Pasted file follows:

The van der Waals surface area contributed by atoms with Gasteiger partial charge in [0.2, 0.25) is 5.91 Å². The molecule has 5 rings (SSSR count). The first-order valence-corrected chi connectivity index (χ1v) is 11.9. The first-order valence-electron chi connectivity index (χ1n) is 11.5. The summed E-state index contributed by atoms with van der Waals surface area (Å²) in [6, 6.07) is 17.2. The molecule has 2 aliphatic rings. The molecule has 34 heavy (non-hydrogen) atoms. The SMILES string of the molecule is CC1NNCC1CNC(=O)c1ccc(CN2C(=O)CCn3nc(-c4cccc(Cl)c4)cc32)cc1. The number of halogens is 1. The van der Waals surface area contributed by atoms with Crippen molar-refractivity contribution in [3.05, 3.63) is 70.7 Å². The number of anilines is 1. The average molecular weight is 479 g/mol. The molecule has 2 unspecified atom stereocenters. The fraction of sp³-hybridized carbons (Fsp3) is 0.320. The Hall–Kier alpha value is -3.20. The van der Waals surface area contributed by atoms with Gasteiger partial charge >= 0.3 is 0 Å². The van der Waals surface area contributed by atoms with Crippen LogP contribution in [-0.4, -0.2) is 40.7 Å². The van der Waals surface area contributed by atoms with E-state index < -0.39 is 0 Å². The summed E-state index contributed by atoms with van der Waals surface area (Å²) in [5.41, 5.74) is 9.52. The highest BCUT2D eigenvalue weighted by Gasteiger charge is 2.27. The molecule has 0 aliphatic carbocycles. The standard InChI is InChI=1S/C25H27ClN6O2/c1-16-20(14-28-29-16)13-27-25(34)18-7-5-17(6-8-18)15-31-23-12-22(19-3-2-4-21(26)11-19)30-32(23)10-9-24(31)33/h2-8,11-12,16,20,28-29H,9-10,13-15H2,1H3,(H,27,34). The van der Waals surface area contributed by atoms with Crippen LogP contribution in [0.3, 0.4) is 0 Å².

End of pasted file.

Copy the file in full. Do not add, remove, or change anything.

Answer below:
The van der Waals surface area contributed by atoms with Gasteiger partial charge in [0.2, 0.25) is 5.91 Å². The molecule has 5 rings (SSSR count). The first-order valence-corrected chi connectivity index (χ1v) is 11.9. The first-order valence-electron chi connectivity index (χ1n) is 11.5. The summed E-state index contributed by atoms with van der Waals surface area (Å²) in [6, 6.07) is 17.2. The molecule has 2 aliphatic rings. The molecule has 34 heavy (non-hydrogen) atoms. The SMILES string of the molecule is CC1NNCC1CNC(=O)c1ccc(CN2C(=O)CCn3nc(-c4cccc(Cl)c4)cc32)cc1. The number of halogens is 1. The van der Waals surface area contributed by atoms with Crippen molar-refractivity contribution in [3.05, 3.63) is 70.7 Å². The number of anilines is 1. The average molecular weight is 479 g/mol. The molecule has 2 unspecified atom stereocenters. The fraction of sp³-hybridized carbons (Fsp3) is 0.320. The Hall–Kier alpha value is -3.20. The van der Waals surface area contributed by atoms with Gasteiger partial charge >= 0.3 is 0 Å². The van der Waals surface area contributed by atoms with Crippen LogP contribution in [-0.4, -0.2) is 40.7 Å². The van der Waals surface area contributed by atoms with E-state index < -0.39 is 0 Å². The summed E-state index contributed by atoms with van der Waals surface area (Å²) in [5.41, 5.74) is 9.52. The highest BCUT2D eigenvalue weighted by Gasteiger charge is 2.27. The molecule has 0 aliphatic carbocycles. The standard InChI is InChI=1S/C25H27ClN6O2/c1-16-20(14-28-29-16)13-27-25(34)18-7-5-17(6-8-18)15-31-23-12-22(19-3-2-4-21(26)11-19)30-32(23)10-9-24(31)33/h2-8,11-12,16,20,28-29H,9-10,13-15H2,1H3,(H,27,34). The van der Waals surface area contributed by atoms with Crippen LogP contribution in [0.3, 0.4) is 0 Å².